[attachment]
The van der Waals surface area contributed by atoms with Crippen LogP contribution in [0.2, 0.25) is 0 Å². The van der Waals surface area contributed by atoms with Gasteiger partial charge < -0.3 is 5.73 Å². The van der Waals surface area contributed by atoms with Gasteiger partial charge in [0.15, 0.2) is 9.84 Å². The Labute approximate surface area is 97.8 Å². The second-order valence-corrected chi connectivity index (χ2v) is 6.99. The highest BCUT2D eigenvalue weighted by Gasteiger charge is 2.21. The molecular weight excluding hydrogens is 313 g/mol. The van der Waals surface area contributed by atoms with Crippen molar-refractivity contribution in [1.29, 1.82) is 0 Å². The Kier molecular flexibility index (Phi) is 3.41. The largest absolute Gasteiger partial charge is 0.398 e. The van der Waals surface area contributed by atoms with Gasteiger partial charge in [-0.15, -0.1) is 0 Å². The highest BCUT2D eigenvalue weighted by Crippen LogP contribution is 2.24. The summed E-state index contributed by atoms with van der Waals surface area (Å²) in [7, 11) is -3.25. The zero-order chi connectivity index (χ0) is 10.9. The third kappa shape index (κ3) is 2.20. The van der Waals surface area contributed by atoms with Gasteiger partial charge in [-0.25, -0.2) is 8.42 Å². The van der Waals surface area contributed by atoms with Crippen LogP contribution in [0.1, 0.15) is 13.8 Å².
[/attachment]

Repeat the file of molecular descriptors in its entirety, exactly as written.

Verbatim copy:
The van der Waals surface area contributed by atoms with Crippen LogP contribution in [0.2, 0.25) is 0 Å². The van der Waals surface area contributed by atoms with Gasteiger partial charge < -0.3 is 5.73 Å². The van der Waals surface area contributed by atoms with Gasteiger partial charge in [0.15, 0.2) is 9.84 Å². The Labute approximate surface area is 97.8 Å². The second-order valence-corrected chi connectivity index (χ2v) is 6.99. The highest BCUT2D eigenvalue weighted by Gasteiger charge is 2.21. The molecular weight excluding hydrogens is 313 g/mol. The van der Waals surface area contributed by atoms with Crippen molar-refractivity contribution in [1.29, 1.82) is 0 Å². The Kier molecular flexibility index (Phi) is 3.41. The largest absolute Gasteiger partial charge is 0.398 e. The van der Waals surface area contributed by atoms with Gasteiger partial charge in [-0.15, -0.1) is 0 Å². The highest BCUT2D eigenvalue weighted by Crippen LogP contribution is 2.24. The summed E-state index contributed by atoms with van der Waals surface area (Å²) in [7, 11) is -3.25. The zero-order chi connectivity index (χ0) is 10.9. The third kappa shape index (κ3) is 2.20. The van der Waals surface area contributed by atoms with Gasteiger partial charge in [-0.25, -0.2) is 8.42 Å². The van der Waals surface area contributed by atoms with Crippen LogP contribution in [0.1, 0.15) is 13.8 Å².